Camera: Exmor RS Beckons
Like with other Sony smartphones its not surprising to see the inclusion of an Exmor RS sensor in the Xperia Z Ultras camera module. Unlike the Xperia Z and Samsungs Galaxy S4 both of which use 13-megapixel Exmor RS sensors the Z Ultra features the lower-end IMX134 8 MP sensor. The pixel size (1.12μm) remains the same between the two sensors, and although both can do 1080p video at 30 frames per second, the 8MP unit lacks 1080p HDR/60fps video.
Sony has included what I believe to be the IU134F9-Z lens, which is a slim 4.2mm module featuring an f/2.4 aperture and 28mm effective focal length. Interestingly there is no LED flash on the Xperia Z Ultra, so its all up to the sensor when it comes to low-light photography. The front of the device also sees a 2-megapixel camera capable of 1080p video recording.
I was pleased to once again see a Sony smartphone camera with a plethora of settings, shooting modes and features. Most of the time I shot in Superior Auto mode, which automatically selects the best shooting mode based on the conditions it detects (and it does a really good job of it), although theres also a standard shooting mode. In the Normal mode you have full control over white balance, exposure, ISO, focus mode, metering and more, which allows you to fine tune your photography where Superior Auto doesnt get it quite right.
The Z Ultra also features HDR photography, burst shot mode, picture effects, and a panorama mode. Like with most high-end Android phones, the camera preview is a blazing fast 60 frames per second, and the shutter takes a photo instantly. Unfortunately the phone isnt very useful for underwater photography as theres no physical shutter button, but the Xperia Z1 should address this when its released later this year.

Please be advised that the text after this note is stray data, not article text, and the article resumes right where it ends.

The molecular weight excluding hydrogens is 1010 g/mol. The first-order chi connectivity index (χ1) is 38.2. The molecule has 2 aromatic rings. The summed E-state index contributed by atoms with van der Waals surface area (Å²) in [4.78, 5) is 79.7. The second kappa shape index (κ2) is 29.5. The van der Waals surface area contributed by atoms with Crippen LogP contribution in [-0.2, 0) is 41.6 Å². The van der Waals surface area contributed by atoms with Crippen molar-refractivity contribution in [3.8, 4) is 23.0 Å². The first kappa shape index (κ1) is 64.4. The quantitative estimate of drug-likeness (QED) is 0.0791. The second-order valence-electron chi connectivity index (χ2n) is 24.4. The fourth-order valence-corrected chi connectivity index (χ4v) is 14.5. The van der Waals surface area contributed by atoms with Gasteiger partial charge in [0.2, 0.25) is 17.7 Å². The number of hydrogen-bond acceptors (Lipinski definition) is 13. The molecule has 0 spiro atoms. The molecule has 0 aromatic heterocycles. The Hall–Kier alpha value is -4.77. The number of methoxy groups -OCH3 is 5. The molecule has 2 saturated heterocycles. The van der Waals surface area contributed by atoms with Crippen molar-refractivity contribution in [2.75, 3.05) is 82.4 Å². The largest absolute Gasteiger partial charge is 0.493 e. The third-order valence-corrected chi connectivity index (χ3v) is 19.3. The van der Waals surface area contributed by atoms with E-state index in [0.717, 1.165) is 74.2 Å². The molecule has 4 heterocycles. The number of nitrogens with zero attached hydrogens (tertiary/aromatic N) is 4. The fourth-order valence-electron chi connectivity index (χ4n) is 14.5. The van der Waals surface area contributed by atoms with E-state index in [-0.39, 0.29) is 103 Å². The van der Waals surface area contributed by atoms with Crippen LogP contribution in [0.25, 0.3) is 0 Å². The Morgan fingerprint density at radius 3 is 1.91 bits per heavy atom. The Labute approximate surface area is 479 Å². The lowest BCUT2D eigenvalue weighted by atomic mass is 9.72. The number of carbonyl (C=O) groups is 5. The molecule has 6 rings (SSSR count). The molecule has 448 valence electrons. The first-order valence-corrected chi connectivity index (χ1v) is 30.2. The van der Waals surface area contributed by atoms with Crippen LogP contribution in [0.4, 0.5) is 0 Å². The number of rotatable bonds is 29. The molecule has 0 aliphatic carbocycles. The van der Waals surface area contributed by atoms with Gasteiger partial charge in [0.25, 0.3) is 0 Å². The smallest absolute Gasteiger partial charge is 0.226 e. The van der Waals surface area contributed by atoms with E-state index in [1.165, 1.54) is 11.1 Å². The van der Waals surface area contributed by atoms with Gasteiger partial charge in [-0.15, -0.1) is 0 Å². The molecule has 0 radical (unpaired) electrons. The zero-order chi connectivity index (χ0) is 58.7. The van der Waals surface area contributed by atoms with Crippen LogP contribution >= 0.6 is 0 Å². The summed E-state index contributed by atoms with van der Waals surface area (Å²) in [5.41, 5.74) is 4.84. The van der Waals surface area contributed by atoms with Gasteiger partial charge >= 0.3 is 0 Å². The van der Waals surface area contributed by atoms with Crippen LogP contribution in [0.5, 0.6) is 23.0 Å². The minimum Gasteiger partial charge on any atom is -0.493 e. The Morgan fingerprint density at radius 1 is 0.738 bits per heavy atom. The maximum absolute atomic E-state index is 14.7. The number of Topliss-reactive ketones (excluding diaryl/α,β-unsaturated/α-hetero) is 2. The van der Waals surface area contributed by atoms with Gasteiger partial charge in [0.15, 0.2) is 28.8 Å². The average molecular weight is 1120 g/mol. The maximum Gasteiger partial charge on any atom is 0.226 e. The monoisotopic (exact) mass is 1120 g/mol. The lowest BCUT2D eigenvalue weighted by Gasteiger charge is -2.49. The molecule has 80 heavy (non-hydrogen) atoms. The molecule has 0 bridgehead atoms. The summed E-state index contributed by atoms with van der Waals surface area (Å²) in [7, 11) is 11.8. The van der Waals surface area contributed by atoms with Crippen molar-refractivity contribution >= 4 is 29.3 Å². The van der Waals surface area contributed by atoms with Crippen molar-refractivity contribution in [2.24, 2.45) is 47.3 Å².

When looking at samples taken directly from the Z Ultras Exmor RS camera, I was a little disappointed when comparing them to shots taken on the 13 MP Galaxy S4 or Xperia Z. By default the unit shoots 5 MP photos at 16:9 (although you can change this to 7 MP 4:3 shots). It isnt just in the resolution, photos not only appear less crisp, but also grainier in nearly all situations.
In scenes with strong light, the Z Ultra can produce some nice photos, although its always one step behind the other Exmor RS cameras in one way or another.
Results are reasonably sharp when looking at a 100% crop, but the level of detail is a little bit lacking for a high-end phone. The bokeh produced from the f/2.4 lens is also extremely weak and occasionally jarring, especially in moderate lighting conditions where out-of-focus areas appear very overprocessed.
One aspect of the Z Ultras camera that I was very impressed with was the color accuracy, which is near-perfect in essentially all conditions. The Superior Auto mode absolutely nails white balance and exposure across the board, and although color vibrancy isnt as strong as Ive seen on other devices, I never saw extreme washing out or color tinting. Photos taken indoors are a little lackluster compared to those taken outside, but nevertheless they arent nearly as terrible as those Ive seen on devices like the HTC One.
Low-light shots are naturally where the camera struggles the most, as the small pixels and aperture, lack of optical image stabilization and no flash all work against the Z Ultra. In some of the shots I took at night, it was possible to make out the details of the subject I was shooting, but rarely was the subject crisp. In extremely dark areas where the HTC One and Nokia Lumia 925 would succeed there was basically no point using the Ultras camera, as you cant see anything but grain. A flash might have helped in these situations, but like the choice to go with an 8 MP camera, I assume this was removed for space reasons.
For everyday shooting, you should be happy with the Xperia Z Ultras 8-megapixel camera, but its not an amazing unit like the Lumia 925 or Galaxy S4. If youre looking for a large-screened phone that doesnt skimp on the camera, perhaps the Galaxy Note range will be more appealing to your needs.